Somalia’s Western backers frustrated over country’s slow progress in establishing its armed forces to bring security after 25 years of chaos

    Israel Makes Push for Gaza Strip Recovery

    After years of economic blockade and attempts to disable Hamas, Israeli leaders eventually realized that Hamas’ downfall could lead to chaos or the rise of a more radical Jihadist group

    Slump in Chinese Tourists Hitting Hong Kong Retail

    Mainland Chinese account for up to three-quarters of visitors to Hong Kong, but that number is falling, and shopping centers are struggling to 'shift gears' and maintain sales

    This forum has been closed.
    Comments
         
    There are no comments in this forum. Be first and add one

    By the Numbers

    Featured Videos

    Your JavaScript is turned off or you have an old version of Adobe's Flash Player. Get the latest Flash player.
    Somali, African Union Forces Face Resurgent Al-Shababi
    X
    Henry Ridgwell
    April 28, 2016 4:20 PM
    The Islamic State terror group claimed its first attack in Somalia earlier this week, though the claim has not been verified by forces on the ground. Meanwhile, al-Shabab militants have stepped up their attacks as Somalia prepares for elections later this year. Henry Ridgwell reports there are growing frustrations among Somalia’s Western backers over the country’s slow progress in forming its own armed forces to establish security after 25 years of chaos.
    Video

    Video Somali, African Union Forces Face Resurgent Al-Shabab

    The Islamic State terror group claimed its first attack in Somalia earlier this week, though the claim has not been verified by forces on the ground. Meanwhile, al-Shabab militants have stepped up their attacks as Somalia prepares for elections later this year. Henry Ridgwell reports there are growing frustrations among Somalia’s Western backers over the country’s slow progress in forming its own armed forces to establish security after 25 years of chaos.
    Video

    Video Bangladesh Targeted Killings Spark Wave of Fear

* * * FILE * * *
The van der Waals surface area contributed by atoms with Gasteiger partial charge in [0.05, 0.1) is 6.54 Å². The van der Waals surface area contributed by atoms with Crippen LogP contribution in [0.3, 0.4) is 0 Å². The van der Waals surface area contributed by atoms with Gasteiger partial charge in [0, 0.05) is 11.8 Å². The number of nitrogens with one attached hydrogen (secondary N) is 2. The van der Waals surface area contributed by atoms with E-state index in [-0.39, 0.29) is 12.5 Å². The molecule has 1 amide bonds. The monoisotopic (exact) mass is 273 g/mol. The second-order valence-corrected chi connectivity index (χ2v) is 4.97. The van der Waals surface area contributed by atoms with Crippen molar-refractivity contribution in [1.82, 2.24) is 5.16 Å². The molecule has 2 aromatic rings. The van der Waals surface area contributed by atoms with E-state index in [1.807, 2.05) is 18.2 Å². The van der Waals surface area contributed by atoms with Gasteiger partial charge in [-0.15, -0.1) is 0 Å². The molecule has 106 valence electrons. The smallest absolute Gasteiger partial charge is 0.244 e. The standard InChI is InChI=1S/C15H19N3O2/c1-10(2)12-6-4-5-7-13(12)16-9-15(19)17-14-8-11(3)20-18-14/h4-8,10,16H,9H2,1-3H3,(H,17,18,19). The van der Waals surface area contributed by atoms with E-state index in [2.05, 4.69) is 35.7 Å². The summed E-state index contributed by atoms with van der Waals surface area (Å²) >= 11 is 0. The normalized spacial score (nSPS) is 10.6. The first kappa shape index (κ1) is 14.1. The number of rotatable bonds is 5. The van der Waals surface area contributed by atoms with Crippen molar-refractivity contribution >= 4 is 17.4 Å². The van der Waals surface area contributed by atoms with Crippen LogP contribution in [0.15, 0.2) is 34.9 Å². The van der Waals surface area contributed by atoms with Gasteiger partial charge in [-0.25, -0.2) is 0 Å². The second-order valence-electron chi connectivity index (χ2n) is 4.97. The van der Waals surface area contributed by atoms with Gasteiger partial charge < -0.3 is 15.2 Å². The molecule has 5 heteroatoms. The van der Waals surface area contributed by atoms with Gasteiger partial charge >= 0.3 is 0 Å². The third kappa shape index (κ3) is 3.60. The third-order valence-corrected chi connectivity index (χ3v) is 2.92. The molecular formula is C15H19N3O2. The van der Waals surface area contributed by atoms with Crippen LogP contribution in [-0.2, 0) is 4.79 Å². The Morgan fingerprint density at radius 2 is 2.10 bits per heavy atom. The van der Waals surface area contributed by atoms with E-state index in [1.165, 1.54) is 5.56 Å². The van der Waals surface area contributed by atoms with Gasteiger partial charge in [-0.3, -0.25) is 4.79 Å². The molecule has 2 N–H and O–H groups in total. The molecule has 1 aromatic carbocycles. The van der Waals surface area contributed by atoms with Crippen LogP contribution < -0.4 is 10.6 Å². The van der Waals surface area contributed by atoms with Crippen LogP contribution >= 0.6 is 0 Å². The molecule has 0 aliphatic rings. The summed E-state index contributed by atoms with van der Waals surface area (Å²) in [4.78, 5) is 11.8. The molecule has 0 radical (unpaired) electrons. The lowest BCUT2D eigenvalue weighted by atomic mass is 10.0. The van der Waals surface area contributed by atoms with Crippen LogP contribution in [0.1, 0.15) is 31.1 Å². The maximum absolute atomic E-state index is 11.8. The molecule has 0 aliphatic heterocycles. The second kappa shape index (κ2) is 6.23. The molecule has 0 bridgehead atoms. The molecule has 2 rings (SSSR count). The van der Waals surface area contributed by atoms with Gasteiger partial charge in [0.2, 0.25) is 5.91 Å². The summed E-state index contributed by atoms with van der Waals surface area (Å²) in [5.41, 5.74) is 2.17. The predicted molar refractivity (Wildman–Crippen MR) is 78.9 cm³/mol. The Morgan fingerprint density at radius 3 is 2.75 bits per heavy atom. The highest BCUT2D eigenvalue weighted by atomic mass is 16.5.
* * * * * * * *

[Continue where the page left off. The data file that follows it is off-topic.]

People in Bangladesh’s capital are expressing deep concern over the brutal attacks that have killed secular blogger, and most recently a gay rights activist and an employee of the U.S. embassy. Xulhaz Mannan, an embassy protocol officer and the editor of the country’s only gay and transgender magazine Roopban; and his friend Mehboob Rabbi Tanoy, a gay rights activist, were hacked to death by five attackers in Mannan’s Dhaka home earlier this month.
    Video

    Video Documentary Tells Tale of Chernobyl Returnees

    Ukraine this week is marking the 30th anniversary of the world's worst nuclear accident, at the Chernobyl nuclear power plant. Soviet officials at first said little about the accident, but later evacuated a 2,600-square-kilometer "exclusion zone." Some people, though, came back. American directors Holly Morris and Anne Bogart created a documentary about this faithful and brave community. VOA's Tetiana Kharchenko reports from New York on "The Babushkas of Chernobyl." Carol Pearson narrates.
    Video

    Video Nigerians Feel Bite of Buhari Economic Policy

    Despite the global drop in the price of oil, Nigerian President Muhammadu Buhari has refused to allow the country's currency to devalue, leading to a shortage of foreign exchange. Chris Stein reports from Lagos businessmen and consumers are feeling the impact as the country deals with a severe fuel shortage.
    Video

    Video  Return to the Wild